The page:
White v. Commonwealth
130 S.W. 796
140 Ky. 9
Court of Appeals of Kentucky.
WHITE v. COMMONWEALTH.
Sept. 21, 1910.
ACTION: Affirmed.


Appeal from Circuit Court, Bell County.
James White was convicted of rape, and he appeals.

BARKER, C. J.
The appellant, James White, was indicted by the grand jury of Bell county, charged with the offense of rape, committed upon the person of Mossie Woodard, an infant female about eight years of age. When his case was called for trial, the record shows that he personally waived a formal arraignment, and entered a plea of guilty, whereupon the jury returned a verdict of guilty in accordance with the plea, and fixed his punishment at death. Afterwards a motion for a new trial was entered, and grounds filed, all of which was overruled by the court, and the sentence of the law pronounced.

One of the grounds urged by appellant for a reversal of the judgment is that one of his counsel, J. B. Weller, was sick and unable to attend the trial; that Mr. Weller was opposed to the plea of guilty, and, if he had been there, would not have permitted it to be made; that the record shows that the boy was only about 17 years of age, and his mind so weak that he practically was unable to judge of what was best for him in the situation in which he was placed. In response to this, it may be said that the defendant was represented on the trial by O. V. Riley, a reputable attorney of high standing at the bar, who had been appointed by the court, and who was thoroughly familiar with every phase of the case. No continuance was asked because of the absence of Mr. Weller, and no motion for a change of venue was made because of any supposed difficulty in the defendant's securing a fair and impartial trial in Bell county. Mr. Riley, with all the facts before him, and after a most mature consideration, and having fully discussed the situation with the accused, was of opinion that it would be better for his client to plead guilty and take a chance of the jury in their discretion fixing the punishment at life imprisonment, than to try out the case under a plea of not guilty and having all of the evidence detailed to the jury; and, being of this opinion, he permitted his client to waive a formal arraignment and enter a plea of guilty. There may be a difference of opinion as to whether this course was wise, but there is no suggestion of a lack of good faith on the part of counsel, and the accused cannot now complain that the jury, who had a discretion in the matter, fixed his punishment at death instead of imprisonment for life. If the accused desired the presence of Mr. Weller at his trial, he should have made known to the court this fact and asked a continuance of the case in order to secure, his presence on another day; and, if he felt that he could not secure a fair and impartial jury in Bell county, he should have made a motion for a change of venue. Failing to do either of these things, as said before, he cannot now complain because of the absence of one of his counsel, or that the jury, exercising their legal discretion, awarded the highest penalty known to the law by their verdict. To reverse the judgment of the court in this case under these circumstances would be to make a trial for crime a mere mockery.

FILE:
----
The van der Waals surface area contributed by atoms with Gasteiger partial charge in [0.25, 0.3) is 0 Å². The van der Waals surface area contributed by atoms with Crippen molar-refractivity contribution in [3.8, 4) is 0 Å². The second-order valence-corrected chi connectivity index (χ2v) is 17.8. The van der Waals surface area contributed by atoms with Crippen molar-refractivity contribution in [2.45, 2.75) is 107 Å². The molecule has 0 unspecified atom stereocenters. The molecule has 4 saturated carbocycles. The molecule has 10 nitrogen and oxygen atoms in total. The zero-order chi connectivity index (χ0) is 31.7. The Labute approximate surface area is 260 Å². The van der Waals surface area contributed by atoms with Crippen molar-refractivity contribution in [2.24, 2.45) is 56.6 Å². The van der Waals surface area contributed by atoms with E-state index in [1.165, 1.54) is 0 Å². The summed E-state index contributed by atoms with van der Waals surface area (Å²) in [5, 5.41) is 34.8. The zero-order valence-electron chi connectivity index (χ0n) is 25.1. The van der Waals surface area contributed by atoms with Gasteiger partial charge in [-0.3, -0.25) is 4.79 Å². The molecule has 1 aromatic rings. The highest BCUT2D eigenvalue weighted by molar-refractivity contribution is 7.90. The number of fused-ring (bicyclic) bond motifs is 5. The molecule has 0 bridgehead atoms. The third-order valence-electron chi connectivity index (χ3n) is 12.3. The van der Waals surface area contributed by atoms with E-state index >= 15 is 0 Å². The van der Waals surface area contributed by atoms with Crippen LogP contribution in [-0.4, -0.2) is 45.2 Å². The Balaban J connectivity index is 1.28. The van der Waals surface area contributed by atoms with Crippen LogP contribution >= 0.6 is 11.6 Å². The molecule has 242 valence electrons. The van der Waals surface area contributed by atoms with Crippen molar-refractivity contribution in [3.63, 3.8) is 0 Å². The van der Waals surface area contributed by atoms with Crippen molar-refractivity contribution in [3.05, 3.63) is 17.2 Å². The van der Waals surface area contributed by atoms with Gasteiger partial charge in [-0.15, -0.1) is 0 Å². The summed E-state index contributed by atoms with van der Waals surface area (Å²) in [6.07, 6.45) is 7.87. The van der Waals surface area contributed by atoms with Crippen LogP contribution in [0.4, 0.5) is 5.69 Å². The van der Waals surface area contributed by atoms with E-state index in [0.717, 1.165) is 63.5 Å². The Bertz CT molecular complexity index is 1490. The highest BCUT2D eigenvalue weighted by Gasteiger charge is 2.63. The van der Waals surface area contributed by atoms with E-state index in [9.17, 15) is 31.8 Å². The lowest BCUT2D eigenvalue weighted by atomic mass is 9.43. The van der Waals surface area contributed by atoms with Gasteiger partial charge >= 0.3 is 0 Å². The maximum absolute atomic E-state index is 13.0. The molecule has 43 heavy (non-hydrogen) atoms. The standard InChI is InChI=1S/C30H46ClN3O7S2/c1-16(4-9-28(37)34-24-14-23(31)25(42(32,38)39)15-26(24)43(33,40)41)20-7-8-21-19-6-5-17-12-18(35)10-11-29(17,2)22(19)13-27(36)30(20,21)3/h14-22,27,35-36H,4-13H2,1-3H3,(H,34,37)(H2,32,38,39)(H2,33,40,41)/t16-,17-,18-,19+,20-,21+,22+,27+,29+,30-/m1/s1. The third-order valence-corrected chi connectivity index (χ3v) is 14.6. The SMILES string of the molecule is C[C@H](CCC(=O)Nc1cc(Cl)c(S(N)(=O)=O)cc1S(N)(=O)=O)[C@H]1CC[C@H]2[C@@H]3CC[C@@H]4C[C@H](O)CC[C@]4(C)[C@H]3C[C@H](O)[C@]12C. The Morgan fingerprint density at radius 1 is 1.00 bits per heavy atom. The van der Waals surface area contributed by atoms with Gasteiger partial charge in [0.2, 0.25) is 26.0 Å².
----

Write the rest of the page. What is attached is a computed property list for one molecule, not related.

It is also complained on this appeal that the trial court orally instructed the jury, instead of reducing the instruction to writing. As a matter of fact, while the court did orally tell the jury their duty under a plea of guilty, he subsequently reduced it to writing, and sent it to the jury room before a consideration of the case had taken place. It seems to us that this was a substantial compliance with the Code provision requiring instructions to be given in writing.

A careful consideration of this record convinces us that no substantial right of the accused was violated by anything which took place upon the trial. On the contrary, we believe his interests were looked after carefully and faithfully by his counsel; and while he did not succeed, by entering the plea of guilty, in having the verdict fixed atlife imprisonment instead of death, still, having taken his chance on that theory, he cannot have a new trial because it failed to accomplish the desired end.

In conclusion, we deem it proper to say that Mr. Riley had been the attorney for the accused from the first, whereas Mr. Weller, the absent counsel, had come into the case at a later period. Mr. Riley, therefore, was equally as familiar with the facts of the case as Mr. Weller. There had been two trials prior to the one at which the conviction was had. On the first trial the accused had pleaded guilty, and the jury disagreed on the question of punishment, it being said that eleven were for the death penalty and one for life imprisonment. On the second trial a plea of not guilty was entered, and the jury were again unable to agree, standing ten for the death penalty and two for life imprisonment. These facts are important to show that Mr. Riley, when he permitted his client to plead guilty on the third trial, was thoroughly conversant with the case, and was in a position to have a very decided opinion as to what was best for his interest. Moreover, the record shows that he consulted with several high officials in the county, who had taken an interest in seeing that the defendant had justice done him, and they concurred in the belief that it was best for the defendant to plead guilty.

For the foregoing reasons, we are constrained to the conclusion that the interests of the defendant were carefully guarded throughout the trial, and that no error was done to any of his substantial rights.

Judgment affirmed.

Ky.App. 1910.
WHITE v. COMMONWEALTH.
130 S.W. 796, 140 Ky. 9


     

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